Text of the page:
Updated to: 27 August 2019Download as PDF
Contact & history
Country contact on SEA
Ministry of Environment Protection of Georgia
Address: 6 G. Gulua Str., 0114 Tbilisi, Georgia
History of SEA
None of the laws currently being in force in Georgia contain any provision on SEA. However, requirement on carrying out EIA for plans and programs (what represents SEA in reality) stipulated by the Law on Environmental Permits can be considered as an attempt to introduce the principles of SEA. The Georgian Government signed the Kiev Protocol on Strategic Environmental Assessment to Espoo Convention in May 2003. It is planned to take steps to ratify the Protocol, which envisages the binding requirement on SEA to all Parties at the very early stage of planning.
Legal framework for SEA
The legal framework for SEA in Georgia is not clear. The Law on Environmental Permits seems to suggests a requirement to carry out EIA for plans and programs. This law states that all infrastructure plans, projects and programs (e.g. transport infrastructure development programs, long-term rehabilitation programs of the protected areas, plans and projects for protection and use of water, forest, mineral and the other natural resources throughout Georgia), require EIA before implementation.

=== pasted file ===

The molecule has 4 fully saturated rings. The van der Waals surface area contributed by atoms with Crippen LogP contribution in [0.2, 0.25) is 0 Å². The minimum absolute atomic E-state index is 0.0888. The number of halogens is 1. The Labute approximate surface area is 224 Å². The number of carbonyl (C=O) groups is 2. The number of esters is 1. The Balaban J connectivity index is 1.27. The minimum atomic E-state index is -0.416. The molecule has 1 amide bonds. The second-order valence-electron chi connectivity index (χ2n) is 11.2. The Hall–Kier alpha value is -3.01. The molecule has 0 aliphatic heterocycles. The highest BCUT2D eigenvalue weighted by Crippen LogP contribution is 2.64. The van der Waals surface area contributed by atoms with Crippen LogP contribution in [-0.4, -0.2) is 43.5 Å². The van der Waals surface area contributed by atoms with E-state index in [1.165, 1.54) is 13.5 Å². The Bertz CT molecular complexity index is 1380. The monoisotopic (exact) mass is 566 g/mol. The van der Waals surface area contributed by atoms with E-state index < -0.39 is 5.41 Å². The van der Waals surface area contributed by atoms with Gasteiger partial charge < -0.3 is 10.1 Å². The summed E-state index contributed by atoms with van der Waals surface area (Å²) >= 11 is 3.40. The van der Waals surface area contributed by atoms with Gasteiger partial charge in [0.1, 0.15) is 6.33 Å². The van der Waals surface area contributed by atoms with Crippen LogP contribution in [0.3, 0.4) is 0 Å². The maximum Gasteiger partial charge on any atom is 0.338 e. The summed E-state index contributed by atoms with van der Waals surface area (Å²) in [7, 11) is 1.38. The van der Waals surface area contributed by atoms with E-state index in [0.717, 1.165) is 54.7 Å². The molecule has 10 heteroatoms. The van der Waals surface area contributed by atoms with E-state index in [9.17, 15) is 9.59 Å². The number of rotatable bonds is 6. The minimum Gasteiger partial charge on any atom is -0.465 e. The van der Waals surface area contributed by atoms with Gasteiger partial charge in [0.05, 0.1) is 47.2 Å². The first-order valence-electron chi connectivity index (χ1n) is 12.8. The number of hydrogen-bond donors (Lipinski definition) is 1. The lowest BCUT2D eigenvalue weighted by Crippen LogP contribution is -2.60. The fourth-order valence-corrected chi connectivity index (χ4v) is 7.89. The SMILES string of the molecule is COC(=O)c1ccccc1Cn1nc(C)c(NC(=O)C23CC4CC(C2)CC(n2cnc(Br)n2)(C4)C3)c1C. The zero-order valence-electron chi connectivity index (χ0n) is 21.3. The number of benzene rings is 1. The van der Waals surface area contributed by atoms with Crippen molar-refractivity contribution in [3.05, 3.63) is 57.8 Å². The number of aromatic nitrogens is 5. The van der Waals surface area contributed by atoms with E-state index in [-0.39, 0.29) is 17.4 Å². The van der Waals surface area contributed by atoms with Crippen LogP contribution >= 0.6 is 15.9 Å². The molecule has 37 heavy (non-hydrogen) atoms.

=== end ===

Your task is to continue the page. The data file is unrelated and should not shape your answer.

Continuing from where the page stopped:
National detailed SEA regulation
There are no detailed procedural requirements for SEA.
Scope of SEA application
Law on Environmental Permits defines that all infrastructure plans, projects and programs (e.g. transport infrastructure development programs, long-term rehabilitation programs of the protected areas, plans and projects for protection and use of water, forest, mineral and the other natural resources throughout Georgia), require Environmental Impact Assessment before they are implemented.
Institutional setting for SEA
Implementing the SEA
Informing and influencing decision-making
NCEA's capacity development activities
A capacity development programme on the introducing SEA in the Southern Caucasus was executed from 2005 until 2008. The NCEA, AMECA, REC-Caucasus and the UNDP were involved in different parts of the programme. Results of the programme were trainings and a SEA manual.